TRUE DEMOCRACY SUMMER 2001 TABLE OF CONTENTS
Nuclear powered space vehicles or spacecraft
WHAT'S NEW by Robert L. Park FRIDAY, 5 APRIL 1991 WASHINGTON, DC
1. SECRET DEVELOPMENT OF NUCLEAR ROCKET FOR STAR WARS DISCLOSED!
Last fall, Congress eliminated the directed energy weapons
budget account from the SDI program (WN 19 Oct 90)
, but Congress didn't even know about a "black" program to develop a nuclear
rocket to launch such weapons into space. Since orbiting weapons would be
vulnerable, the idea was to employ "pop-up" weapons to counter a missile attack.
That's not simple. Chemical lasers, for example, would require many tons
of fuel. The "solution" was to undertake development of a nuclear rocket engine
with a very high specific impulse. Project "Timberwind" is based on a particle
bed reactor using tiny uranium carbide pellets as fuel. The pellets would
be used to heat hydrogen propellents. Nuclear rocket engines are not a new
idea; NASA abandoned efforts to develop such an engine in 1972 because it
needed the funds for the space shuttle. An NRC panel recommended a year ago
(WN 2 Mar 90) that the program be revived
as part of a Moon/Mars mission. The problem is safety.
2. RAIN OF TERROR: SHOULD NUCLEAR REACTORS BE KEPT OUT OF ORBIT?
In 1978, a Soviet radar satellite, powered by a 3-kw reactor,
re- entered the Earth's atmosphere over Canada, scattering highly radioactive
debris over 40,000 square miles of tundra, yet the SDI program was supporting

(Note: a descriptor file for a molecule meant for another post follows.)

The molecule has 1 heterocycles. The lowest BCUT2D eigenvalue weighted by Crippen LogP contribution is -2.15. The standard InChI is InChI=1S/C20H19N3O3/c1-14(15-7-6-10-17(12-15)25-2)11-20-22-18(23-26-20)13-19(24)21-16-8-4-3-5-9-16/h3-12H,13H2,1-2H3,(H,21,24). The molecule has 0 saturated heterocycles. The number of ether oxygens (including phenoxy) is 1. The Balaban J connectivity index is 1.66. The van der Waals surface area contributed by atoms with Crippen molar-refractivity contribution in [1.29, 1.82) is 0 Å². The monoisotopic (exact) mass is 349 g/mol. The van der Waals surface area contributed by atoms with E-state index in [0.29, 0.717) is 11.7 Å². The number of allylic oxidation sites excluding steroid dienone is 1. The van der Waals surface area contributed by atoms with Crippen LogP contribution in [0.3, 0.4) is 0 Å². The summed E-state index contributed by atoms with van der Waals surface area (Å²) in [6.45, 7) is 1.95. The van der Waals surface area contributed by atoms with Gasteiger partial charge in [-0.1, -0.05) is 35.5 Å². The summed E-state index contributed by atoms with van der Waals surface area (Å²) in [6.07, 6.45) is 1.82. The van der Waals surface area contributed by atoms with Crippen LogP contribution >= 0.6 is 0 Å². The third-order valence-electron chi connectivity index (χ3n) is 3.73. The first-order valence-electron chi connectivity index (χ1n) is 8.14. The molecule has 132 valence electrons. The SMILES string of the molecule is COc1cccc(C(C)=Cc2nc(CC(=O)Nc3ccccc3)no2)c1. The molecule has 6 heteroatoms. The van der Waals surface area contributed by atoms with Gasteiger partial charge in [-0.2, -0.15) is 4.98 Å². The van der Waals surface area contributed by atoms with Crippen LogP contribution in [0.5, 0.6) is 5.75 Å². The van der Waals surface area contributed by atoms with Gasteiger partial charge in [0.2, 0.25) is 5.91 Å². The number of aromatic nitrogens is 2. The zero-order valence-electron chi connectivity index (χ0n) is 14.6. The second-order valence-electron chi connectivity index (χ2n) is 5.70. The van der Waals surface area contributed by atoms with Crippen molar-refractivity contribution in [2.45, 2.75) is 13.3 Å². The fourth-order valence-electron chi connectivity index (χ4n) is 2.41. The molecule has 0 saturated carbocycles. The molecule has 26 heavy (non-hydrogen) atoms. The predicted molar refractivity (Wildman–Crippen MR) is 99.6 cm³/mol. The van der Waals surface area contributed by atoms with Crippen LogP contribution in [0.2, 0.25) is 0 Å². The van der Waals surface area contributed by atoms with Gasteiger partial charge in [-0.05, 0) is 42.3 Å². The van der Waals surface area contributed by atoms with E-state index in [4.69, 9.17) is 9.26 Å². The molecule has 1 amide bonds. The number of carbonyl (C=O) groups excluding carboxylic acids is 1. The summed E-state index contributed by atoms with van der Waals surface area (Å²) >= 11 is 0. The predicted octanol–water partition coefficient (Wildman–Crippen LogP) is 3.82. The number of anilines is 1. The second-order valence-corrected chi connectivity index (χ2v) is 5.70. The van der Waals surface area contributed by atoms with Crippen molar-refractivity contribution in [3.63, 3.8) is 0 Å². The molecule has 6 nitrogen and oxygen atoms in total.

development of a 100-kw nuclear reactor to supply electrical power for spaced-based
defenses. Star Wars plans called for hundreds of the SP-100 reactors. But
the useful lifetime of untended reactors is only about seven years; then
they would have to be replaced. The spent reactors, of course, would still
be there--if we're lucky. It is the spent reactors that are most dangerous,
because of the build-up of fusion products over their operating lifetime.
It is generally thought that the risk of using reactors to supply power for
interplanetary missions is acceptable, particularly if they are launched
cold. The use of nuclear engines for the upper stages of rockets on interplanetary
missions also seems reasonable, but the idea of using them to transport objects
into orbit is nuts. The revelation should give impetus to Rep. George Brown's
call for a moratorium on nuclear power in Earth orbit
(WN 10 Feb 89).
3. IT'S THE LIBRARIANS VS. ROBERT MAXWELL AND MARTIN MARIETTA!
Well, why not? They took on the FBI in the infamous "library
awareness" case and won. Now they are backing the Information Dissemination
Equity Act (IDEA) which offers single-point access to federal electronic databases
at cost to most subscribers or free through the depository library program.
At present this electronic information is very expensive, since private vendors
have arranged exclusive contracts to sell information collected at taxpayer
expense: Martin Marietta sells USDA data; Robert Maxwell, the British publishing
magnate, puts out the GAO's US Legislative History Collection. Asked how
IDEA relates to Sen. Gore's "information superhighway," a spokesperson for
the American Library Association said, "This is the filling station."
Robert L. Park (202) 232-0189 The American Physical Society
[Editor's note: After extensive search, I was unable to ascertain whether
or not the American Library Association "won" their lawsuit against the FBI.
I did locate the entire first edition of True Democracy on a Google
search which incorporated the following terms: "American Library Association,"
"FBI," "Library Awareness"]